Ramsey Releases Plan to Tackle Employment Disparity

A new 64-page report outlines ways to reduce racial employment disparity in the Twin Cities, which reportedly has the highest such disparity among the nation's largest metro areas.

In response to recent reports indicating that the Twin Cities metro area has one of the highest racial employment disparities in the nation, a newly formed commission on Wednesday released a plan to reduce such disparities in Ramsey County and the surrounding area over the next five years.

The City of St. Paul, Ramsey County, and the Ramsey County Workforce Investment Board in February appointed a commission to look at ways to reduce racial employment disparities. What resulted was a just-released report-“Everybody In: A Report to Reduce Racial Employment Disparities in the Ramsey County Metropolitan Area.” The commission comprised of 20 business, nonprofit, education, and foundation representatives.

The commission's suggestions include linking existing efforts with state-level programs and legislation, increasing the number of legislative bills that eliminate racial employment disparities, accurately tracking employment statistics, increasing education and career development opportunities, and engaging CEOs of corporations such as Xcel Energy, Lawson Software, and Thomson Reuters in a public-awareness campaign.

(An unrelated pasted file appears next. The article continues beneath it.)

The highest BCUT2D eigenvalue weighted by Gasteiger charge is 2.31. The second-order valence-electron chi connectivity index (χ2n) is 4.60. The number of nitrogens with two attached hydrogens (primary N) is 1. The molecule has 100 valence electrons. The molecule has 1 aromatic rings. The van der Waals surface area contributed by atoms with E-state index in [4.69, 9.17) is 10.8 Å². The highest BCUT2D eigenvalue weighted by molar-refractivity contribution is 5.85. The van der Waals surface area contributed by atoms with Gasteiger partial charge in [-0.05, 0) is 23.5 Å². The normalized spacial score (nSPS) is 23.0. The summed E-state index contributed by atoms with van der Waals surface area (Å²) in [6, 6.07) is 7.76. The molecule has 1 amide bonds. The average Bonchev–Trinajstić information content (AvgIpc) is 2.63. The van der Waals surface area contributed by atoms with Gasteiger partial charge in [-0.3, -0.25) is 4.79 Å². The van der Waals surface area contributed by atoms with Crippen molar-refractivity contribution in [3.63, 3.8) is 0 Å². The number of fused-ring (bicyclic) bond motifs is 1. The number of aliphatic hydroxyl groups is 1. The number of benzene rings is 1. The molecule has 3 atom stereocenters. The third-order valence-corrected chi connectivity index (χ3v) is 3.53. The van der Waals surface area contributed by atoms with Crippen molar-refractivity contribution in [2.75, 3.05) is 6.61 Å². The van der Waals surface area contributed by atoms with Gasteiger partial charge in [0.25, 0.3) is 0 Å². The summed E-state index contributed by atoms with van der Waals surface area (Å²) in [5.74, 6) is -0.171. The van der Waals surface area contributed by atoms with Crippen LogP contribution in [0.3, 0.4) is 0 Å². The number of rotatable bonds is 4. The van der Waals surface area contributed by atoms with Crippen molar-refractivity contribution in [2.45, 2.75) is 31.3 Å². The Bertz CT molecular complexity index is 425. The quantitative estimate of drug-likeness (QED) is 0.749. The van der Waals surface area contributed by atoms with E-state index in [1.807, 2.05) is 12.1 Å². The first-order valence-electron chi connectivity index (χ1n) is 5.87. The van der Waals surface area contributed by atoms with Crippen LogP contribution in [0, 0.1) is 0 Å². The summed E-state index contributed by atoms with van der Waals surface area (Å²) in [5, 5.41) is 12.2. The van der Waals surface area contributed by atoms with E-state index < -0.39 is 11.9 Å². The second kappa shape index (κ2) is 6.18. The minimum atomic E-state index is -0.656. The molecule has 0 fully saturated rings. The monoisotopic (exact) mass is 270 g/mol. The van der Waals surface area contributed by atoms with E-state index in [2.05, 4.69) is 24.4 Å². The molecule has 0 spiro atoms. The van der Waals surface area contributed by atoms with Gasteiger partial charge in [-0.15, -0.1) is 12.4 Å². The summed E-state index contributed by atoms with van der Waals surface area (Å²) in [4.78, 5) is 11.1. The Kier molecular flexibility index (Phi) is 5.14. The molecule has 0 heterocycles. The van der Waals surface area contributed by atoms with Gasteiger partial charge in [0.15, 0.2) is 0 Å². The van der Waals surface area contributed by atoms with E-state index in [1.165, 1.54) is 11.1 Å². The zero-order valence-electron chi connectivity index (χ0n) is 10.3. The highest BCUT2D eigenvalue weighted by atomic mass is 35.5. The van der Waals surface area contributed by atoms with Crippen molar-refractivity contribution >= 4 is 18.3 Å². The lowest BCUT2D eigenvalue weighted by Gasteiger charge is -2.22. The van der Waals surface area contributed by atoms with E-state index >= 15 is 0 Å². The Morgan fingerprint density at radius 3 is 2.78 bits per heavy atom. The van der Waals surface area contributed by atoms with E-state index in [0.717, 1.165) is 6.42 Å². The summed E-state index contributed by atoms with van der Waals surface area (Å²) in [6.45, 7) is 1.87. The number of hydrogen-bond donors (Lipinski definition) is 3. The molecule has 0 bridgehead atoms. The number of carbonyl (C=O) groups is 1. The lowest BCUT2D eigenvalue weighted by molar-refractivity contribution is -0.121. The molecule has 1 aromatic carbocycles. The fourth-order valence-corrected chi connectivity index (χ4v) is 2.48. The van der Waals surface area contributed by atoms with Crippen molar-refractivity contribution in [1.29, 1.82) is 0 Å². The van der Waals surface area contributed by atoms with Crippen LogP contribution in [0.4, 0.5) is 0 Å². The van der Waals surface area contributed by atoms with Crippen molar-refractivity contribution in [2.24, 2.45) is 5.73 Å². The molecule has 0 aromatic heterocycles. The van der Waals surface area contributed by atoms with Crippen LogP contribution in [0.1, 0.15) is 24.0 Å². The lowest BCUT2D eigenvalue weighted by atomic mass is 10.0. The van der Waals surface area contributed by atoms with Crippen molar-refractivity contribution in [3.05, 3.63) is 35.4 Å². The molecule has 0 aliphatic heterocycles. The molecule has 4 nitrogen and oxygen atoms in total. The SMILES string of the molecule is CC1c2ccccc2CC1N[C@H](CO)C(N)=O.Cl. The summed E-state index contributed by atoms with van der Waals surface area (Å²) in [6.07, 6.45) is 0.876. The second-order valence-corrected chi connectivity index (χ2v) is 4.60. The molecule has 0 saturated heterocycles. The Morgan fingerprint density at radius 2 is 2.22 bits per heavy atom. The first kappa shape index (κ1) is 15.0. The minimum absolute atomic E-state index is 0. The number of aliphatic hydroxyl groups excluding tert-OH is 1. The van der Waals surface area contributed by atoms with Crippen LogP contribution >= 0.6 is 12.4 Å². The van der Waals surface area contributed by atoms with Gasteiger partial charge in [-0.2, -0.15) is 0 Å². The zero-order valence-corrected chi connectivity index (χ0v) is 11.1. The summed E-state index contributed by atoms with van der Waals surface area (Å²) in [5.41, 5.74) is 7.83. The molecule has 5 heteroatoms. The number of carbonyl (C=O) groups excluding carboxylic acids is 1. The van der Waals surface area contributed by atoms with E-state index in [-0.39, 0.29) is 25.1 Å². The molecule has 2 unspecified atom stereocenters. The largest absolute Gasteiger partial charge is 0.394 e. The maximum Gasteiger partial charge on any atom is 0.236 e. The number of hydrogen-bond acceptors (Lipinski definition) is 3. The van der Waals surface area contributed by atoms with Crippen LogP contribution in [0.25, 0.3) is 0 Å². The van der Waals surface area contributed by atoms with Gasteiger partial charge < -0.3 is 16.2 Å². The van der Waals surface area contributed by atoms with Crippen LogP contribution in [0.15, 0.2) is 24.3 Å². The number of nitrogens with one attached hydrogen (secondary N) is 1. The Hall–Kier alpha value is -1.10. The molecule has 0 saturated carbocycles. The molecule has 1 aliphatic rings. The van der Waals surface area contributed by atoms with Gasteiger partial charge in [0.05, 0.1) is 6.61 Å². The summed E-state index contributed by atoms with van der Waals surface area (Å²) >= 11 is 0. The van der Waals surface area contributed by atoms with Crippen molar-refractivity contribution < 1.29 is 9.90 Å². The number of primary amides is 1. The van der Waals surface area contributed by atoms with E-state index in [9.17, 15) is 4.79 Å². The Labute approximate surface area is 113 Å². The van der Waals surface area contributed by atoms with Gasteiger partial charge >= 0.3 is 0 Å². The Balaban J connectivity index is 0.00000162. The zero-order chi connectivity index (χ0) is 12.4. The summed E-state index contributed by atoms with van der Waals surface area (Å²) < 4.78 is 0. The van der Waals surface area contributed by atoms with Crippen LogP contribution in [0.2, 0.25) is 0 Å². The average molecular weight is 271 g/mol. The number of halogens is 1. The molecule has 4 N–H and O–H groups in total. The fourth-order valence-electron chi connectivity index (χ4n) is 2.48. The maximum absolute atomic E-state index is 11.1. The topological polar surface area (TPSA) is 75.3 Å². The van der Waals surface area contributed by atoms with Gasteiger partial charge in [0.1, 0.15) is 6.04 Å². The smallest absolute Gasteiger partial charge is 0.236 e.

A September Economic Policy Institute (EPI) report indicated that the jobless rate for African Americans in the Twin Cities was 24 percent, compared to just 6 percent for whites-giving the area the highest racial disparity in unemployment among the country's largest cities.

The EPI reported similar numbers last year. Meanwhile, the U.S. Bureau of Labor Statistics found the area's 2010 African American jobless rate to be 22 percent-3.4 times the white rate of 6.4 percent.

The commission's report offers suggestions that aim to reduce unemployment rates for racial, ethnic, and cultural communities by 20 percent each year between 2011-2012 and 2015-2016. The suggestions specifically target ways to boost employment levels for African Americans and American Indians.

“An equal opportunity for success is crucial to the future of our city,” St. Paul Mayor Chris Coleman said in a statement. “Whether it's closing the achievement gap or ensuring racial equity in the workplace, we must continue to find ways to address inequalities.”

To read the commission's full report, click here.